MIKE MAYOCK: I don’t think too many people have a Joe Flacco resume because they don’t have a Joe Flacco arm. He’s one of the few people in the NFL that can throw the football with the arm strength and accuracy with the 6’6″ frame. So that’s a different kind of quarterback.
His resume’s similar on paper. Big school transfer, back to a local school, Division I‑AA, goes to the championship game. All of that sounds good. I had a chance to watch him on film with Pat about two months ago, and he sat down at my house for three hours and watched tape with me.
And he’s a really intelligent kid. He understands pass protections, he knows where and when to throw the football. He played in the East‑West game. I think Pat would probably tell you he wasn’t excited about his entire week down there. He’s a very accurate quarterback that didn’t throw it as accurately as he should. And he struggled a little bit in the game.
So right now Pat is considered more of a mid‑round guy, fourth, fifth round guy. As far as what he can do between now and then, now’s the time that he’s going to shine because he’s going to be really good in the interviews. He’s going to look you in the eye. He’s going to spit out protections and numbers and he gets the game of football.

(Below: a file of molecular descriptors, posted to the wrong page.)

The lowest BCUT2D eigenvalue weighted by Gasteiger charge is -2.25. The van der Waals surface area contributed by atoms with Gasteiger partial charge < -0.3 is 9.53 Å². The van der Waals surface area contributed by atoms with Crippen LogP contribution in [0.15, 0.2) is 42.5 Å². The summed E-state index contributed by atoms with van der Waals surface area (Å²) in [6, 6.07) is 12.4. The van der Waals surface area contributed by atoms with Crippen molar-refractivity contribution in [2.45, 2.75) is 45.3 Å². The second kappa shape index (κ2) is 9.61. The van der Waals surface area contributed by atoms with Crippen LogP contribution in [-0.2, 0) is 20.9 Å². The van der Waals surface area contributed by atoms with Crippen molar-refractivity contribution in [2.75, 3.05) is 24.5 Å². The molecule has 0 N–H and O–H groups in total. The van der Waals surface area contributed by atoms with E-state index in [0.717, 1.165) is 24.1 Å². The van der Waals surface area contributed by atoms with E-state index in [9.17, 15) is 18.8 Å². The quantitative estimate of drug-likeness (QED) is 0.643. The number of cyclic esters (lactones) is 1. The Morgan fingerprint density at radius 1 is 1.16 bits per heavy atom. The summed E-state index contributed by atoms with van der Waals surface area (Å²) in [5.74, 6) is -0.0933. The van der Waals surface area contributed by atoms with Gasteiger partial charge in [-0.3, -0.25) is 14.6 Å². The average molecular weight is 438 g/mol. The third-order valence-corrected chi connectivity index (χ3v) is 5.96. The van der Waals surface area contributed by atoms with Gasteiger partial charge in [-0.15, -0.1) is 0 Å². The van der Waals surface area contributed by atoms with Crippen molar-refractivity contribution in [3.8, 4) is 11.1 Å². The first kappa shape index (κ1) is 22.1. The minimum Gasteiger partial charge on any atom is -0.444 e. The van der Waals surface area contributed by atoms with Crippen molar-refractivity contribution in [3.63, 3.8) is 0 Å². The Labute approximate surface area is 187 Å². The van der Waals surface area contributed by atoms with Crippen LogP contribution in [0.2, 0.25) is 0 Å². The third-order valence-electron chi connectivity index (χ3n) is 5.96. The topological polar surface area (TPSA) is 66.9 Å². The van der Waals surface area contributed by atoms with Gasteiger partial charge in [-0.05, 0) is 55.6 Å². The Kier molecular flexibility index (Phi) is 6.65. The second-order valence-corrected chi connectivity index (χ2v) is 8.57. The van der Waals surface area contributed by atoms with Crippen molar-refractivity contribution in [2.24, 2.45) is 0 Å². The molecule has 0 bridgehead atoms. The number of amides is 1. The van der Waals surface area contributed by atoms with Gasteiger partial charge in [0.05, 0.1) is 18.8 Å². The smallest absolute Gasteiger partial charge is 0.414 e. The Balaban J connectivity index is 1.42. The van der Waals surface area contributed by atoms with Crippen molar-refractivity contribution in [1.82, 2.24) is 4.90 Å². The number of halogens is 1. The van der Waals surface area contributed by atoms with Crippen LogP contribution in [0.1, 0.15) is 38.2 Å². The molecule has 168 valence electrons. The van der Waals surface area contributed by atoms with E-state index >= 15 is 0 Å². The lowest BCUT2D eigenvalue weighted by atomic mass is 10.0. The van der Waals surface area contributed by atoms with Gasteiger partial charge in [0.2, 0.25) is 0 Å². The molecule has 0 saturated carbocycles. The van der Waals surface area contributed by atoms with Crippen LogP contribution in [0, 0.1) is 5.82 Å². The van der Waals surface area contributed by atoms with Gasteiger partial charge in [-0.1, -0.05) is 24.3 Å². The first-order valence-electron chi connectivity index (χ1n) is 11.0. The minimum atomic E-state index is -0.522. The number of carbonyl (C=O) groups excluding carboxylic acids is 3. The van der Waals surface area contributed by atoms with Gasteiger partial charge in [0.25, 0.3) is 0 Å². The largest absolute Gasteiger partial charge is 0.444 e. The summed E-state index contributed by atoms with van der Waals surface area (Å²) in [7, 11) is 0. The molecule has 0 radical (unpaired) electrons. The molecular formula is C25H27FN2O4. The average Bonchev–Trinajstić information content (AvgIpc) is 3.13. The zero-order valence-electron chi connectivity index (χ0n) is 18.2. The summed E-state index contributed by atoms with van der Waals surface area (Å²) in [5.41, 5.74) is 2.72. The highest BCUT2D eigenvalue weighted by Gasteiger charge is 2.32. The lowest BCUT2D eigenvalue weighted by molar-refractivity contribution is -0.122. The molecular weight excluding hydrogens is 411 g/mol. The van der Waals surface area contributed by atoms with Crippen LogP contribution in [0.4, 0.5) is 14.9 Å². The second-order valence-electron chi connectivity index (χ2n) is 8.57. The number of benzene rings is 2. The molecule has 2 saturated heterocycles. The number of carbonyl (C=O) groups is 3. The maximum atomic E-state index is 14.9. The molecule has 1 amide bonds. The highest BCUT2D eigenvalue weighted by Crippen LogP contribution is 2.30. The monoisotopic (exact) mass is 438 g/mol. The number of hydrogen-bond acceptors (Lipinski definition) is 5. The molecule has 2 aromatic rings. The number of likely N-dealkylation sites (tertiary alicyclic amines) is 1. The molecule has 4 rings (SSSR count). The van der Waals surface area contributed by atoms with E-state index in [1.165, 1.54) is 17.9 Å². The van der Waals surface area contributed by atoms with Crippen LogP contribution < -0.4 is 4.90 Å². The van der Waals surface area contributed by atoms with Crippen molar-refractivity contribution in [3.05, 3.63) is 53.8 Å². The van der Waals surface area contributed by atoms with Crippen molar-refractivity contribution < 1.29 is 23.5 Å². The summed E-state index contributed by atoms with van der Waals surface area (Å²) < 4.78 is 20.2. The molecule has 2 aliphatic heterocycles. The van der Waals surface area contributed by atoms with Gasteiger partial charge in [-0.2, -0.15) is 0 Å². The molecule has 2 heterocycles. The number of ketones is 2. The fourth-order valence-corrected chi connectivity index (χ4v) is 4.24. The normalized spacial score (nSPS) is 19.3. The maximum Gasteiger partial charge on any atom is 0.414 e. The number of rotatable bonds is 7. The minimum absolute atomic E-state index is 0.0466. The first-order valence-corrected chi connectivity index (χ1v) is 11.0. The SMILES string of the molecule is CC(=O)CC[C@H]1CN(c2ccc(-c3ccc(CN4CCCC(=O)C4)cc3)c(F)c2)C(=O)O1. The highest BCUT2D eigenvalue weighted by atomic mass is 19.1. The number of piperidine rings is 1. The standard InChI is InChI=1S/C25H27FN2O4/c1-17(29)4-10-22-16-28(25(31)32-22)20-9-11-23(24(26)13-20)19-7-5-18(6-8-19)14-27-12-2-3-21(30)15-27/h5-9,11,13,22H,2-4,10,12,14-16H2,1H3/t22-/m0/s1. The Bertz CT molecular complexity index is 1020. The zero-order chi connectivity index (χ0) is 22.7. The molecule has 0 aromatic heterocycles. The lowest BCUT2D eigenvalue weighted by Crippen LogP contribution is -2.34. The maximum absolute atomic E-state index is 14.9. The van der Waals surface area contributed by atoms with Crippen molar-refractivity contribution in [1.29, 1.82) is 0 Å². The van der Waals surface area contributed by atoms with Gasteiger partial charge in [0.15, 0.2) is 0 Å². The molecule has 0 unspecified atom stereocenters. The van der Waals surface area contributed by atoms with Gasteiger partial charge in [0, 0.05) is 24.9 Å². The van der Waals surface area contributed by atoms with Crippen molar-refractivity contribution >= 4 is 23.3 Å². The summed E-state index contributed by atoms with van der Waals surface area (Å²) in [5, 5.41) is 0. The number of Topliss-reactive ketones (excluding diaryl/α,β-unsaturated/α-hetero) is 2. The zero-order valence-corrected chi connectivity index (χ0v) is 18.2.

He’s got to throw the football extremely well at the Combine, and he’s got to do it again at his pro day, and that’s the only way he’s going to move himself up.
Q. Can you talk about A.J. Green, the Georgia wide receiver you have ranked number one on your list, Mike?
MIKE MAYOCK: I’ve never heard of him. Who is he (laughing)? He’s a special wide receiver now. You know, the thing that really caught my eye was he had the four‑game suspension, and he came back against Colorado. Colorado has two NFL corners in Jimmy Smith and Jalil Brown. He came out with like seven catches for like 118, 120 yards, two touchdowns. He dominated the game.
It was his first week back. He had two or three touchdown catches. One of which was a one‑handed back shoulder throw. So to me he’s a top 10 pick. He’s the best wide receiver I saw on tape. He’s got the combination of height, width, speed. He catches the football. I believe he’s physical enough to get off press coverage.